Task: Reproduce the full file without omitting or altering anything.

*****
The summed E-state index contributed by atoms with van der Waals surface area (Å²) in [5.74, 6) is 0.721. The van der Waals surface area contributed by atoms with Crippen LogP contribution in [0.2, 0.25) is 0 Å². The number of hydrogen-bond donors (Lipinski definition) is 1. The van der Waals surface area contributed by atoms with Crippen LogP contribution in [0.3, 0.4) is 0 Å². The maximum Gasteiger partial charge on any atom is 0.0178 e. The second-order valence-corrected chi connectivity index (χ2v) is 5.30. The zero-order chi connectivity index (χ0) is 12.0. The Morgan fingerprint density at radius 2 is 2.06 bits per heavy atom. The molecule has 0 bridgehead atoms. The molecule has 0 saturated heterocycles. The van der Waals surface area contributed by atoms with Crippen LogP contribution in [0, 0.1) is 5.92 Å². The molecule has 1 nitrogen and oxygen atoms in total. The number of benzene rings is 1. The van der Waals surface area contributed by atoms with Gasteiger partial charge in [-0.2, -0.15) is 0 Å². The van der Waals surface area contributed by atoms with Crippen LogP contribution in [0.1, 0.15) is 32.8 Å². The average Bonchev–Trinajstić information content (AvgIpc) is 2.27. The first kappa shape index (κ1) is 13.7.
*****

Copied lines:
The summed E-state index contributed by atoms with van der Waals surface area (Å²) in [5.74, 6) is 0.721. The van der Waals surface area contributed by atoms with Crippen LogP contribution in [0.2, 0.25) is 0 Å². The number of hydrogen-bond donors (Lipinski definition) is 1. The van der Waals surface area contributed by atoms with Crippen LogP contribution in [0.3, 0.4) is 0 Å². The maximum Gasteiger partial charge on any atom is 0.0178 e. The second-order valence-corrected chi connectivity index (χ2v) is 5.30. The zero-order chi connectivity index (χ0) is 12.0. The Morgan fingerprint density at radius 2 is 2.06 bits per heavy atom. The molecule has 0 bridgehead atoms. The molecule has 0 saturated heterocycles. The van der Waals surface area contributed by atoms with Crippen LogP contribution in [0, 0.1) is 5.92 Å². The molecule has 1 nitrogen and oxygen atoms in total. The number of benzene rings is 1. The van der Waals surface area contributed by atoms with Gasteiger partial charge in [-0.2, -0.15) is 0 Å². The van der Waals surface area contributed by atoms with Crippen LogP contribution in [0.1, 0.15) is 32.8 Å². The average Bonchev–Trinajstić information content (AvgIpc) is 2.27. The first kappa shape index (κ1) is 13.7.